Thursday, April 25, 2013

Low Contrast Doesn't Have to Mean Boring

I'm not against low-contrast quilts. Julie has put together a lovely low-contrast flimsy she's called Beach Grass. You can see it here.

The center panel of this chessboard is relatively low-contrast. These two soft greens provide enough contrast for this checkerboard. The chessboard is livened up by the pink inner border. Without it, the piece would be less interesting.
Monochromatic quilts are by definition low-contrast. The Sunshine yellow quilt I made for my son has at least a dozen fabrics, with a few darker and lighter to liven up the surface and make it interesting.

Even the Red Sticks is a (relatively) low-contrast quilt. It's high "chroma" or "intensity" because red in an intense color, but check out the border - true low contrast.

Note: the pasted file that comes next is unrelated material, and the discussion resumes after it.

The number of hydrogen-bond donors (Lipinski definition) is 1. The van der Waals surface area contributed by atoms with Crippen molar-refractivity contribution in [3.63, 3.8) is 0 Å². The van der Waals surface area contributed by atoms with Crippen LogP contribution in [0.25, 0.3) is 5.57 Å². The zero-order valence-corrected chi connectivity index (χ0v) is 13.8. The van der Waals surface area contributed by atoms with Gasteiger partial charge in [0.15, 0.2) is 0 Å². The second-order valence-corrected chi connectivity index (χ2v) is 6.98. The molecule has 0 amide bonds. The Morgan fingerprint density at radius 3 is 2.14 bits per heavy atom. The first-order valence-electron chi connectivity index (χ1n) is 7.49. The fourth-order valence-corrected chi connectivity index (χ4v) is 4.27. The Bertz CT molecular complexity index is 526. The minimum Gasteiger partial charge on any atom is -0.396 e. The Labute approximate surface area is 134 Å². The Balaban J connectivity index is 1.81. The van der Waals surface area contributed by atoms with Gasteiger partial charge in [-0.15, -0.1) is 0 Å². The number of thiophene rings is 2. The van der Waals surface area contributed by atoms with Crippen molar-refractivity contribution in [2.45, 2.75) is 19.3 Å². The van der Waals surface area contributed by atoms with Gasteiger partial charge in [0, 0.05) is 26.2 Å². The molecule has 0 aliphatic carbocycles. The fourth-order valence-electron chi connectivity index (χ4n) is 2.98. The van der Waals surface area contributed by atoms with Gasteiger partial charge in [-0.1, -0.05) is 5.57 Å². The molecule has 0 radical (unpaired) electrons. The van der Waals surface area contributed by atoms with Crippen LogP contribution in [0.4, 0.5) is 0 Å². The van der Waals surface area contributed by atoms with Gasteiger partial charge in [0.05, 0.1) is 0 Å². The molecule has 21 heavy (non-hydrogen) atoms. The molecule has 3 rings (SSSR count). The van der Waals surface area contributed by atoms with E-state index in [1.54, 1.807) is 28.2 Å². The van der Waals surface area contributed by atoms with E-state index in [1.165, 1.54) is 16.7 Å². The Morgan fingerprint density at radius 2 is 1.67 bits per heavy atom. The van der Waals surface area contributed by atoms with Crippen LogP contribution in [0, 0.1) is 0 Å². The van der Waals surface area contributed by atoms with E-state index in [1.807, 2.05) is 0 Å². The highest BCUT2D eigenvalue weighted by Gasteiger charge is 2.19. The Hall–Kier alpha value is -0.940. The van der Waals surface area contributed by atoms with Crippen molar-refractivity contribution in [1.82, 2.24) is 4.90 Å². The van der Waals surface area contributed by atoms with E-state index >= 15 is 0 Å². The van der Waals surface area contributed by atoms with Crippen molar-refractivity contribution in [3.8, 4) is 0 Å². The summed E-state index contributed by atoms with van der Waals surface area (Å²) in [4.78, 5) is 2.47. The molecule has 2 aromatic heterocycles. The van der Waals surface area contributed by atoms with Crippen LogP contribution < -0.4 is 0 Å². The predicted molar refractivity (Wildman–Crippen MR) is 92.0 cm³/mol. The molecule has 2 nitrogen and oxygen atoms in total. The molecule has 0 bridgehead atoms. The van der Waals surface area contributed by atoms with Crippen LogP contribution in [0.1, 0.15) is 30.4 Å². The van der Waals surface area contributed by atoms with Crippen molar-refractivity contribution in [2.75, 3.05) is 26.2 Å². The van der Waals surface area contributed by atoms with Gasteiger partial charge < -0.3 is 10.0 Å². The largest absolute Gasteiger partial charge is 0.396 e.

My sister made this all-pink quilt for a little girl. Sure there are greens, purples and blues in it, but it's predominantly PINK and quite charming.

Here's another monochromatic quilt, in all blues. Nothing boring here. (My son said the quilt was heavy to hold up like that and I should HURRY UP and take the picture. That's why he doesn't look happy).

I keep using this word "interesting." It's because the eye likes contrast, and is attracted to areas of contrast - which define things. If it's all the same, the eye moves to something else. If it's got contrast, the eye stops to look around.

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